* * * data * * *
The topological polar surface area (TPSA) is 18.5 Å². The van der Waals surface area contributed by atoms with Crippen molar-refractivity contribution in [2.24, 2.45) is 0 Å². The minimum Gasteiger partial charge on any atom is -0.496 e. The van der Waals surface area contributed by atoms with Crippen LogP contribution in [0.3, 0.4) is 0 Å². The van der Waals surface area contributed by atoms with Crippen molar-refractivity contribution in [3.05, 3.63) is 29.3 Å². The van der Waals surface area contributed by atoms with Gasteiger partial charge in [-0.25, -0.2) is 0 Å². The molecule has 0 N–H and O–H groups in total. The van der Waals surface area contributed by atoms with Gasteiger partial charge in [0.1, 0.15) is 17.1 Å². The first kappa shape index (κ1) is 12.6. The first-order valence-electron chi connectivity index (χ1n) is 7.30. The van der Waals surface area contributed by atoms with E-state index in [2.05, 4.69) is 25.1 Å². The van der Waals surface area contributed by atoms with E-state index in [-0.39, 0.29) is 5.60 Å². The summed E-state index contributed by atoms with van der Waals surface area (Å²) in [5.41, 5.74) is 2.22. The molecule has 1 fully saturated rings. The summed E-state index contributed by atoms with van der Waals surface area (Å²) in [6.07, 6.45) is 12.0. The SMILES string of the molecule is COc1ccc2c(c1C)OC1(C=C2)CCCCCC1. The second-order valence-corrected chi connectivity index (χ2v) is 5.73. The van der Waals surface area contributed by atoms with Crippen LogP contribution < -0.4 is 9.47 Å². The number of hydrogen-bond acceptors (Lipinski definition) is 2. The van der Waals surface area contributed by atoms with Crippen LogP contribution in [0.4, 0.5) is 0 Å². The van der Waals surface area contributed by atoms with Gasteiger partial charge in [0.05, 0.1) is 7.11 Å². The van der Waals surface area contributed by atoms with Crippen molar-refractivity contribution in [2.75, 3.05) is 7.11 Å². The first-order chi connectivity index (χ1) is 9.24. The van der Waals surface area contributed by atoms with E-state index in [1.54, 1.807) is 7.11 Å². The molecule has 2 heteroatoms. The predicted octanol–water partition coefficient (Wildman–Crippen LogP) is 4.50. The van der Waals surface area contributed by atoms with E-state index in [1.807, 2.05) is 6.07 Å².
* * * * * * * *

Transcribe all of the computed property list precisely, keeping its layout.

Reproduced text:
The topological polar surface area (TPSA) is 18.5 Å². The van der Waals surface area contributed by atoms with Crippen molar-refractivity contribution in [2.24, 2.45) is 0 Å². The minimum Gasteiger partial charge on any atom is -0.496 e. The van der Waals surface area contributed by atoms with Crippen LogP contribution in [0.3, 0.4) is 0 Å². The van der Waals surface area contributed by atoms with Crippen molar-refractivity contribution in [3.05, 3.63) is 29.3 Å². The van der Waals surface area contributed by atoms with Gasteiger partial charge in [-0.25, -0.2) is 0 Å². The molecule has 0 N–H and O–H groups in total. The van der Waals surface area contributed by atoms with Gasteiger partial charge in [0.1, 0.15) is 17.1 Å². The first kappa shape index (κ1) is 12.6. The first-order valence-electron chi connectivity index (χ1n) is 7.30. The van der Waals surface area contributed by atoms with E-state index in [2.05, 4.69) is 25.1 Å². The van der Waals surface area contributed by atoms with E-state index in [-0.39, 0.29) is 5.60 Å². The summed E-state index contributed by atoms with van der Waals surface area (Å²) in [5.41, 5.74) is 2.22. The molecule has 1 fully saturated rings. The summed E-state index contributed by atoms with van der Waals surface area (Å²) in [6.07, 6.45) is 12.0. The SMILES string of the molecule is COc1ccc2c(c1C)OC1(C=C2)CCCCCC1. The second-order valence-corrected chi connectivity index (χ2v) is 5.73. The van der Waals surface area contributed by atoms with Crippen LogP contribution < -0.4 is 9.47 Å². The number of hydrogen-bond acceptors (Lipinski definition) is 2. The van der Waals surface area contributed by atoms with Crippen LogP contribution in [0.4, 0.5) is 0 Å². The van der Waals surface area contributed by atoms with Gasteiger partial charge in [0.05, 0.1) is 7.11 Å². The van der Waals surface area contributed by atoms with Crippen molar-refractivity contribution in [2.75, 3.05) is 7.11 Å². The first-order chi connectivity index (χ1) is 9.24. The van der Waals surface area contributed by atoms with E-state index in [1.54, 1.807) is 7.11 Å². The molecule has 2 heteroatoms. The predicted octanol–water partition coefficient (Wildman–Crippen LogP) is 4.50. The van der Waals surface area contributed by atoms with E-state index in [1.807, 2.05) is 6.07 Å².